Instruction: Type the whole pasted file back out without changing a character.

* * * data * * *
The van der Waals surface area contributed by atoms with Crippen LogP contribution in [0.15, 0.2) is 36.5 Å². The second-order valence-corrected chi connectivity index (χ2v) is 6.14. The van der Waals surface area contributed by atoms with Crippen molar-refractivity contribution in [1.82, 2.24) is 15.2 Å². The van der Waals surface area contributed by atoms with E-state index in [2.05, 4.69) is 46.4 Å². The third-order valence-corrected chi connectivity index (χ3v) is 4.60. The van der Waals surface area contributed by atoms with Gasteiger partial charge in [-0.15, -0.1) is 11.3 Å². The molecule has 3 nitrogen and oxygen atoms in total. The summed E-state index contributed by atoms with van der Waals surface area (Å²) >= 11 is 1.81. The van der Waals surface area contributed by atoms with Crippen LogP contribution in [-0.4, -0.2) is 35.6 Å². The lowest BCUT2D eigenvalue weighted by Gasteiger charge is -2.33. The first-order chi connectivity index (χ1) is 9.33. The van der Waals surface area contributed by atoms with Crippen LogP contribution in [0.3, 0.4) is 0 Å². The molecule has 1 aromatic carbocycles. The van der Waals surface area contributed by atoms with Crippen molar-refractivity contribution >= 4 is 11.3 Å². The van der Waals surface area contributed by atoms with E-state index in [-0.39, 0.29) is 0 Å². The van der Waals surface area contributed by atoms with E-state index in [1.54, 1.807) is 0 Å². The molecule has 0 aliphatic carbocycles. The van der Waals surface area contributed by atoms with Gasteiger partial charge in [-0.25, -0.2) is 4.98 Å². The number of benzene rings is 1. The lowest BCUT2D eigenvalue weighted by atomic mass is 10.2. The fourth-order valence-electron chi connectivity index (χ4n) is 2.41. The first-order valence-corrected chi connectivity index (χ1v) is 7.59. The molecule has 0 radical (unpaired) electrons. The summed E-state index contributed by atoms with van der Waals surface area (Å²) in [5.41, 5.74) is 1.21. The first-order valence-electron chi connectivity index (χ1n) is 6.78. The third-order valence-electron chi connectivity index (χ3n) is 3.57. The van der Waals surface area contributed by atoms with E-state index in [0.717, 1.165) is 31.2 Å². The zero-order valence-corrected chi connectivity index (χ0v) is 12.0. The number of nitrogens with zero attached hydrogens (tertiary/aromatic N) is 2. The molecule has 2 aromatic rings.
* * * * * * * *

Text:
The van der Waals surface area contributed by atoms with Crippen LogP contribution in [0.15, 0.2) is 36.5 Å². The second-order valence-corrected chi connectivity index (χ2v) is 6.14. The van der Waals surface area contributed by atoms with Crippen molar-refractivity contribution in [1.82, 2.24) is 15.2 Å². The van der Waals surface area contributed by atoms with E-state index in [2.05, 4.69) is 46.4 Å². The third-order valence-corrected chi connectivity index (χ3v) is 4.60. The van der Waals surface area contributed by atoms with Gasteiger partial charge in [-0.15, -0.1) is 11.3 Å². The molecule has 3 nitrogen and oxygen atoms in total. The summed E-state index contributed by atoms with van der Waals surface area (Å²) >= 11 is 1.81. The van der Waals surface area contributed by atoms with Crippen LogP contribution in [-0.4, -0.2) is 35.6 Å². The lowest BCUT2D eigenvalue weighted by Gasteiger charge is -2.33. The first-order chi connectivity index (χ1) is 9.33. The van der Waals surface area contributed by atoms with Crippen LogP contribution in [0.3, 0.4) is 0 Å². The molecule has 1 aromatic carbocycles. The van der Waals surface area contributed by atoms with Crippen molar-refractivity contribution >= 4 is 11.3 Å². The van der Waals surface area contributed by atoms with E-state index in [-0.39, 0.29) is 0 Å². The van der Waals surface area contributed by atoms with E-state index in [1.54, 1.807) is 0 Å². The molecule has 0 aliphatic carbocycles. The van der Waals surface area contributed by atoms with Gasteiger partial charge in [-0.25, -0.2) is 4.98 Å². The number of benzene rings is 1. The lowest BCUT2D eigenvalue weighted by atomic mass is 10.2. The fourth-order valence-electron chi connectivity index (χ4n) is 2.41. The first-order valence-corrected chi connectivity index (χ1v) is 7.59. The molecule has 0 radical (unpaired) electrons. The summed E-state index contributed by atoms with van der Waals surface area (Å²) in [5.41, 5.74) is 1.21. The first-order valence-electron chi connectivity index (χ1n) is 6.78. The third-order valence-electron chi connectivity index (χ3n) is 3.57. The van der Waals surface area contributed by atoms with E-state index in [0.717, 1.165) is 31.2 Å². The zero-order valence-corrected chi connectivity index (χ0v) is 12.0. The number of nitrogens with zero attached hydrogens (tertiary/aromatic N) is 2. The molecule has 2 aromatic rings.